Friday turned out to be outstanding as well. Two sessions by Regie Routman! Her second one focused on optimal learning. We are in the process of finding a new leader for our school. Regie Routman said “It takes seven years for self-sustaining a school and one year to fall apart!” I will do everything in my power to make sure this doesn’t happen. The luncheon was Patricia Polacco. Unfortunately the weather was so bad in Chicago her train was delayed. Modern technology made it possible for her to SKYPE into the luncheon. At the end there wasn’t a dry eye in the room and the serving staff was back against the wall mesmerized. Thank you Patricia Polacco.

Today it was Katie Ray Wood. Wow. Wow. Wow. All I can really say is I can’t wait for Monday to confer with my writers!

My head is full and I hope I can put into practice what I heard and saw.

Tuesday, February 1, 2011

My thoughts on Read Alouds

I went to six different elementary schools and I don’t ever remember my teacher reading a novel to us. I am sure it must have happened, but it did not have an impact on me. Maybe this is why I was determined when I started teaching that I was going to read aloud to my class. It is by far my favorite time of the day. There are teachers in my building that DO NOT do a daily read aloud. Their reasons for not doing it are baffling. I mean really spending 10-15 minutes a day WILL NOT hurt their chances of success on the CSAP. The reality is that 10-15 minutes will help their chances of success in LIFE! (Enough of my soap box) Carol and Mary Lee have written wonderful observations about read alouds. Mary Lee has a link to a new blog by Rick Walton Why Read Aloud? that has some interesting comments. I want to add my thoughts to theirs.

Over my years of teaching I have taught first through fourth grade. There have been kids from families barely able to get their kids to school, English Language Learners and kids that belong to country clubs. Each and every one needs to be read to. Carol used to start our faculty meeting with a read aloud. It was the best part. So, even we need them! Back to kids.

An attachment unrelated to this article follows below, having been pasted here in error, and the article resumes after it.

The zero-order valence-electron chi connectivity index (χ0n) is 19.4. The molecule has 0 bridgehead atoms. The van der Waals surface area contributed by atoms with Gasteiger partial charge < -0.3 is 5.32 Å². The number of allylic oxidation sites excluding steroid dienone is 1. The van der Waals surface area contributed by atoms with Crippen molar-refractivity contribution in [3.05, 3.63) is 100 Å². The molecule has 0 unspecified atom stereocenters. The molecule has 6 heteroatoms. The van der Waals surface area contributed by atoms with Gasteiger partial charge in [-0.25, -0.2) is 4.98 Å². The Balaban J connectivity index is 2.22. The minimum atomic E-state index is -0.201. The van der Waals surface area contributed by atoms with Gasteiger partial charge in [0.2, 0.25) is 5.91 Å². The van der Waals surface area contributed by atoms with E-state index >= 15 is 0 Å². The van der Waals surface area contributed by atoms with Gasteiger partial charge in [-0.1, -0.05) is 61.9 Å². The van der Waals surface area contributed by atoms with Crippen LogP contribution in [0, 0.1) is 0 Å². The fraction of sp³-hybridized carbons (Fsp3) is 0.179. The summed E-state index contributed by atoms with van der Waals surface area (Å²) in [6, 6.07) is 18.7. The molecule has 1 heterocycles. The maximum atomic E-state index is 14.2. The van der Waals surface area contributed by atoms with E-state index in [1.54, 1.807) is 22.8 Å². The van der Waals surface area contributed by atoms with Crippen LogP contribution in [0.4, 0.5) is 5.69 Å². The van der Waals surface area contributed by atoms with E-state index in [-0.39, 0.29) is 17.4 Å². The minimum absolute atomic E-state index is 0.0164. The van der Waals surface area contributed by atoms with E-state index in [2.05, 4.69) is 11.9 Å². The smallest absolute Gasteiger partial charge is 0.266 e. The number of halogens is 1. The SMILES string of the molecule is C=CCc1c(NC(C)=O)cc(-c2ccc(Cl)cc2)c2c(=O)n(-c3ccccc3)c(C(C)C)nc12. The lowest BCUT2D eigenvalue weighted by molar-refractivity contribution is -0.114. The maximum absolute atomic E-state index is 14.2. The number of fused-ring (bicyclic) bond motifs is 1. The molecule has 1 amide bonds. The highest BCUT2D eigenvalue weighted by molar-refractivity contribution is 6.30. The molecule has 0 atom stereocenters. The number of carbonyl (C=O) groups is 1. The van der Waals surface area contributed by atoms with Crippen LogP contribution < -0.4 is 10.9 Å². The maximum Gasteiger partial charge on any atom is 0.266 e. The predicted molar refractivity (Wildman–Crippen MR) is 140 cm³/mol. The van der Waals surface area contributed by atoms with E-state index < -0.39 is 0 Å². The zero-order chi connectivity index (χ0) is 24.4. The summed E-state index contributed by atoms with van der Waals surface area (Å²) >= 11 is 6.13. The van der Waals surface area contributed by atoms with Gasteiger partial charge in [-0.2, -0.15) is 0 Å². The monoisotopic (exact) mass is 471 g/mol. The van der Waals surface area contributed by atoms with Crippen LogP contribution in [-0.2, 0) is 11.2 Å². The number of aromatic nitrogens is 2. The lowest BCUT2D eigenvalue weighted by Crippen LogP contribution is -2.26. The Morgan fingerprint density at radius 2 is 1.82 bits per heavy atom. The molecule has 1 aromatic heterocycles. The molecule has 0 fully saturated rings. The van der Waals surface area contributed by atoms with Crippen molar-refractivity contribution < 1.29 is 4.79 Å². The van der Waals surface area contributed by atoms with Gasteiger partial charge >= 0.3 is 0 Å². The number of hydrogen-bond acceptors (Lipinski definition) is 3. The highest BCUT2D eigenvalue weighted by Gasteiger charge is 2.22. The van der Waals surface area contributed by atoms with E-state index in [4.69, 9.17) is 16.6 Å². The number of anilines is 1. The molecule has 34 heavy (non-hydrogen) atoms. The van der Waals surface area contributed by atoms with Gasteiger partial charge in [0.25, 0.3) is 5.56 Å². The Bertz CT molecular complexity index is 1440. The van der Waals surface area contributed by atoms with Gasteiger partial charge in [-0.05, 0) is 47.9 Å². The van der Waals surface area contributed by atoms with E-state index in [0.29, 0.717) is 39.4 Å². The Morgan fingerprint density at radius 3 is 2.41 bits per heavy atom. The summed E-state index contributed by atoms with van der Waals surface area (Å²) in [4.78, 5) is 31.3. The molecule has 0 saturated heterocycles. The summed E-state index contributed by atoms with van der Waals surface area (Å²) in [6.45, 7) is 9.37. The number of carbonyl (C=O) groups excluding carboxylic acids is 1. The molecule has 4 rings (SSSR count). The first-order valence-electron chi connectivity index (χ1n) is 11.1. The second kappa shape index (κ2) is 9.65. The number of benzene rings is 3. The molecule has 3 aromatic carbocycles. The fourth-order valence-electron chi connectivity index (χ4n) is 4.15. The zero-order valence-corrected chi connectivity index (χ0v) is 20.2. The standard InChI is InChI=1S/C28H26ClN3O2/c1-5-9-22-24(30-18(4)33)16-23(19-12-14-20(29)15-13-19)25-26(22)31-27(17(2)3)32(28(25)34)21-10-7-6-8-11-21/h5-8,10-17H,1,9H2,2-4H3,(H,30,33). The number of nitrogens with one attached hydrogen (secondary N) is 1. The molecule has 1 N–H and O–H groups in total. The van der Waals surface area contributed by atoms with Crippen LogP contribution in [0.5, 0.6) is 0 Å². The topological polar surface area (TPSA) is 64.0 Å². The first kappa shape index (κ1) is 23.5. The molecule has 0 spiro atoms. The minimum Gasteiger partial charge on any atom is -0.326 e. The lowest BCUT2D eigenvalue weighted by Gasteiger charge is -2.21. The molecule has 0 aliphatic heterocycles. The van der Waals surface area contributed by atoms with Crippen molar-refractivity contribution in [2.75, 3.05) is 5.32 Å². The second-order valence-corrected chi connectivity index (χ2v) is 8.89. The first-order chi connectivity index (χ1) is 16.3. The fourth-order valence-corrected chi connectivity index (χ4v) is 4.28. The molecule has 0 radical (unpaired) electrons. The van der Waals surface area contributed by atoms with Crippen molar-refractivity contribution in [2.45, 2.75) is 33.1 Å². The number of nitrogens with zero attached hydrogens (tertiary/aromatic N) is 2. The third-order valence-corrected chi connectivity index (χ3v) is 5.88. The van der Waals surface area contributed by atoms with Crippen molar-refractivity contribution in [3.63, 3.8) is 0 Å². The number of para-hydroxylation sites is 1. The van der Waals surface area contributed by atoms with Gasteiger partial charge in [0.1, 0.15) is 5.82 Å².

I got into the blog world because of read alouds. When I went up to third grade (I mean started teaching third grade) I wanted to find something that looked good to me and my students. I asked around the school and teachers suggested Roald Dahl (most teachers read him, but not my cup of tea) Little House on the Prairie (sorry having a root canal sounded better!) The Littles and on and on. You get the picture fine books but I wanted WOW! With just a little research outside my school and the help of Carol I started finding some fantastic books to read aloud to kids.

Read aloud is a special time. It is right after lunch. It gives the kids a chance to relax and at the same time prepare for the afternoon. I rarely read the same book twice. There are a few exceptions. I read Harry Potter and the Sorcerers Stone years ago and re-read it this year. Most of the class had never heard or read the book. The day after I finished the book one boy came up to me, “Mr. Kimmal can I borrow Harry Potter to read?” I looked at him and said “D, we just finished it.” “I know but I think I can read it by myself.” He took the book from the shelf looked at me with a huge smile and said “Wow, I can’t wait.” He is still reading the book and doesn’t read his joke book everyday.

Another book I read aloud often is Yellow Star by Jennifer Roy. It is a narrative of Ms. Roy’s aunt. Her aunt was one the few surviving children of the Lodz Ghetto. It is told in a dairy form and introduces children to the Holocaust. It is a powerful book that leads to many interesting discussions. It is a book that prompts kids to look deeper into our history. A couple of years ago a Jewish student in class was greatly touched by the books and spent a couple of years researching the Holocaust. His fifth grade independent project on the Lodz Ghetto was incredible.

The other book that I have read more then once is The Graveyard Book by Neil Gaiman. I had no intention of reading it twice, even thought it is a GREAT READ ALOUD! Last year I taught a 3/4 split. Most of the 10 of the 12 fourth graders had been in my third grade class. They talked about so much that the class begged, pleaded, promised extra good behavior if I would read it. Little did they know that the begging would have been enough. Here are a few of the things that happened during this read aloud. First, kids loved it so much you could hear a pin drop on the carpet. The book is filled with great stopping points. At one stopping points the class was so upset that I stopped that another teacher entered my room because she thought something bad had happened. “Mr. Kimmal is everything alright?” “Yes, they are just mad because read aloud is over.” It is hard to describe the look on her face. I’m sure she was thinking are they really that upset about a read aloud being over. Next, my building is old and I have two doors into my room. One day one of the doors was closed and when I got to an eerie part of the book the closed door creaked open just a little causing nervous laughter. Soon after my principal walked through the other door and the kids screamed. She was startled and said “I’m not scary!” Finally, I find the ending of The Graveyard Book very touching. “Mr. Kimmal What’s wrong with your voice? Why does it sound funny?” I replied that I was fine and luckily did not cry.

As I said at the beginning read aloud is my favorite time of the day. It is a non-negotiable. Patrick Allen just Twitted “Remember when children quoted authors? Now they talk about their reading levels.” I don’t want my students growing up just thinking about reading levels or CSAP scores. In 40 years I want them to remember their favorite read aloud.